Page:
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Students in the Simcoe County District School Board have turned International Day of Pink into a week-long event. From April 11 to15,  bullying prevention events will take place throughout the county.    ??Paint the Town Pink  ? More than 120 teams of SCDSB students have been matched with stores in Alcona, Alliston, Barrie (downtown and in the Holly area), Collingwood, Creemore and Midland. These stores have donated their main windows to be decorated pink. Students will design and install a window display that combines the branding of the store with bullying prevention and equity-themed pink displays. Students will assemble their displays by April 8, for viewing during the week.   ??International Day of Pink   ?Each year, the second Wednesday in April is marked as the International Day of Pink. This year’s event takes place on April 13. In addition to the events listed here, many schools hold bullying prevention assemblies, pink shirt days and other activities.    Barrie, April 13 Barrie’s official International Day of Pink celebration will take place at City Hall at 4:30 p.m. Representatives from the SCDSB and Barrie Pride will be at the flag raising along with other local dignitaries.   ?? Collingwood, April 13   On the morning of April 13, students will unite to turn Collingwood pink and participate in Olympic-themed challenges at the Eddie Bush Memorial Arena. Local dignitaries including MP Jim Wilson and Mayor Sandra Cooper will participate in the opening ceremony, which begins outside the library at 10 a.m., with a torch run to the arena to follow.   In Barrie and Collingwood, students will be joined by MacKenzie Oliver, founder of the I Love Me Club, to take a bullying prevention pledge.   ?? Art Exhibit   ? Grade 10-12 visual and media arts students from Innisdale Secondary School will display artwork at the SCDSB Education Centre in Midhurst. The exhibit will run during the last two weeks of April.  ?? Thanks to Hillcrest Elementarily School for helping us get our pink on! #paintthetownpink #downtownbarrie pic.twitter.com/vweYlu1UD7 — Lazy Tulip Cafe (@LazyTulipCafe) April 8, 2016

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A woman has been arrested in connection with a theft and assault at a Barrie pharmacy last month. The 34-year-old Dundalk woman was found Monday by Chatsworth OPP, after receiving numerous tips. On March 28, a Barrie pharmacy employee was punched several times in the face trying to stop a shoplifter. City police were called to the Rexall on Essa Road shortly after 5 p.m. and told that a woman had selected items in the store and concealed them in a bag she was carrying. Security alarms went off when she left the pharmacy and a store employee stopped a woman outside. The employee was assaulted and a woman fled on foot, police said, and was last seen running west on Coughlin Road. About $500 in stolen merchandise was left behind. The pharmacy worker received minor injuries. The arrested woman will remain in the custody of OPP, as she was wanted on several outstanding charges there. She also faces theft and assault charges in Barrie.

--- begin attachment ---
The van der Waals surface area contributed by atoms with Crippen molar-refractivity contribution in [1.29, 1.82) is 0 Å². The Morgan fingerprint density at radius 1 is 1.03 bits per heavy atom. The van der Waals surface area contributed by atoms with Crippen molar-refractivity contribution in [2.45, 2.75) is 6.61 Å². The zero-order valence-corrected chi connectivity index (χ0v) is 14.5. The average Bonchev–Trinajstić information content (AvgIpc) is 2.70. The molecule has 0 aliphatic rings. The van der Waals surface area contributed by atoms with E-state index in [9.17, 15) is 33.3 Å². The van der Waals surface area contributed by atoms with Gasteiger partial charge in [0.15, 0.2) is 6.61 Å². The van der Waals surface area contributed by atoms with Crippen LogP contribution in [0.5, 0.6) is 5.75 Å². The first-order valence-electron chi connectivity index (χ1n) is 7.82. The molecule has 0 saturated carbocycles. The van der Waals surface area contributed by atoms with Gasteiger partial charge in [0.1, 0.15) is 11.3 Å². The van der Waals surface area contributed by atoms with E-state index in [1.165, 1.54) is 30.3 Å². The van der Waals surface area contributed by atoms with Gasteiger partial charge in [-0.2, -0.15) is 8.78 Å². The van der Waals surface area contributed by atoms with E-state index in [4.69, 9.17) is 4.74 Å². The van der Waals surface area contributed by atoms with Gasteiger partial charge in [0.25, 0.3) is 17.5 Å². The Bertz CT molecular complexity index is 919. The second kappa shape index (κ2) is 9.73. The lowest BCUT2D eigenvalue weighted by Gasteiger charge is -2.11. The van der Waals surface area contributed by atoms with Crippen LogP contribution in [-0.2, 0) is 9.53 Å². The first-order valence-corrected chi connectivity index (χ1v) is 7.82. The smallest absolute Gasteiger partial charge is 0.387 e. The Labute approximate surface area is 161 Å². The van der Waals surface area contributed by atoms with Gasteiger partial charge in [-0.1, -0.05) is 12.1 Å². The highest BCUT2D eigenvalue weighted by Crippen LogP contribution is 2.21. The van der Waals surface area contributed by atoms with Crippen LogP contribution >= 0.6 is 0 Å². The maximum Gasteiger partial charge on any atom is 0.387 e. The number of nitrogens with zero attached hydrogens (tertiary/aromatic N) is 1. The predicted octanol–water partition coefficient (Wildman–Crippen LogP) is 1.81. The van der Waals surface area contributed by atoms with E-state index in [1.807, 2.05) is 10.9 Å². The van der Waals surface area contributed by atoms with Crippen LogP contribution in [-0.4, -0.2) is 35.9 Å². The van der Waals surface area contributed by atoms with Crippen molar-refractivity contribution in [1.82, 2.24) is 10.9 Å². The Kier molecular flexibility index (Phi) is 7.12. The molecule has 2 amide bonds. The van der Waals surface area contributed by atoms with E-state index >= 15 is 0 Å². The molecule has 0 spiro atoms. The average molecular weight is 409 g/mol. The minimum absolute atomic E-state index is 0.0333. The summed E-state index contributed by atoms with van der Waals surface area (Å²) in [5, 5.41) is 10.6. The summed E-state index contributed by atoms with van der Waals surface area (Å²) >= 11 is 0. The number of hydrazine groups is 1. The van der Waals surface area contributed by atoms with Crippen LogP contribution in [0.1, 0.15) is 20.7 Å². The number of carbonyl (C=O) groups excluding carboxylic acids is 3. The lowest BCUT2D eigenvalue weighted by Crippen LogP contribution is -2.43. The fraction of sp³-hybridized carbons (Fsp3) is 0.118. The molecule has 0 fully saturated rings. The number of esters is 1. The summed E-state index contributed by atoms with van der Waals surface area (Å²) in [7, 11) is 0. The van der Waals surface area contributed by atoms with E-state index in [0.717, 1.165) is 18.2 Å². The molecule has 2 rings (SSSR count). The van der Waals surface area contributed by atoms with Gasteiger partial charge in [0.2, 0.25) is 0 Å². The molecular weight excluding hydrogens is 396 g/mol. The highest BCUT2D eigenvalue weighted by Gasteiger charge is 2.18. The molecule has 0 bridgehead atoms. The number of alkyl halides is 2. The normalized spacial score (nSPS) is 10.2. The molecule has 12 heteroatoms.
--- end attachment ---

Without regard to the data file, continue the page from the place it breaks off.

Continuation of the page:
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The threats faced by landowners by all levels of government was at the centre of an at-times heated meeting in Orillia Saturday morning. The newly-formed Simcoe County chapter of the Ontario Landowners Association (OLA) met at the Highwayman Inn to discuss if the government was stealing the property rights of landowners. The meeting was designed to be an information session for people in the area, as the local chapter is in its infancy. One of the guest speakers was OLA president Tom Black. He said the group’s primary function is the educate. “(We) educate people on their rights, because you’re not getting your rights told to you by the officer at your door,” he said. “People don’t even know enough to ask them ‘what in the law are you charging me under?’” All levels of government – and the non-elected bodies that have regulatory powers, such as conservation authorities – find themselves in the cross-hairs of the OLA. During Black’s address to the approximately 50 in attendance Saturday morning, he gave multiple examples of different cases he has been involved in, including disagreements regarding setbacks from waterways and the rights of farmers to adopt from the Ontario Society for Prevention of Cruelty to Animals. The rallying call of the OLA isn’t as simple as saying anyone can do what they want to their private property. Black said most instances are fair game, as long as you’re doing well by your neighbours and treating the environment responsibly. “When you have rights, you have responsibilities,” he said. “You can’t pee in somebody else’s soup.” Black lamented how citizens delegated their neighbourly responsibility to local government. He used noise bylaws as an examples of governments doing the job neighbours don’t want to. Neighbours, he said, would rather delegate the conflict than talk it out with their fellow residents. However, as Saturday’s meeting showed, neighbourly relations between certain non-government organizations are as strained as those between the house that keeps throwing the raging parties and the rest of the street. Patrick Connor, executive director of the Ontario Trails Council (OTC), attended the meeting Saturday, and spoke at length from the floor about the disagreements between his organization and the OLA about Bill 100. The OLA is steadfastly against Bill 100 as it is currently written, primarily due to language in Section 12. Where a landowner may have an agreement with a local snowmobile club to use a trail through his/her property, the OLA feels the bill will allow other organizations, such as a municipality or conservation unfettered access to the trail as well. Snowmobiles in the winter may give way to dirt bikes or horses in the summer, without consent from a landowner. The back-and-forth between Connor and Black at times devolved into a shouting match, with some members of the OLA telling Connor to “shut up.” After Connor left, several OLA members followed him out to further discuss the differences between the organizations. It was the second OLA meeting Connor has attended recently. The group doesn’t seem to view the OTC as a willing partner in the fight. “They’re agreeing to this bill,” Black insisted. “They’re agreeing that if we register that property, that right-of-way… then (the government) can register it as an easement.” Such easements, often done in the past on an informal, handshake basis, will not become registered unless the landowners want them to, Connor said. However, that’s the very kind of threat the OLA views as a government takeover of private land. While the OTC doesn’t see that as a possibility, it is still concerned with the language of the bill it otherwise supports, and wants the OLA’s help in making the necessary changes. “What (they’re) concerned about is possible, but it’s not probable,” Connor said. “We want to make sure that doesn’t occur…. We’re trying to initiate a process with them to undo the fear.” As much as it would like to see changes to the bill, the OTC doesn’t want to see it fail. The act helps improve landowner risk, Connor said. As well, other ways to convey your land will remain, he added, despite not being explicitly stated in the bill. pbales@postmedia.com @patrickbales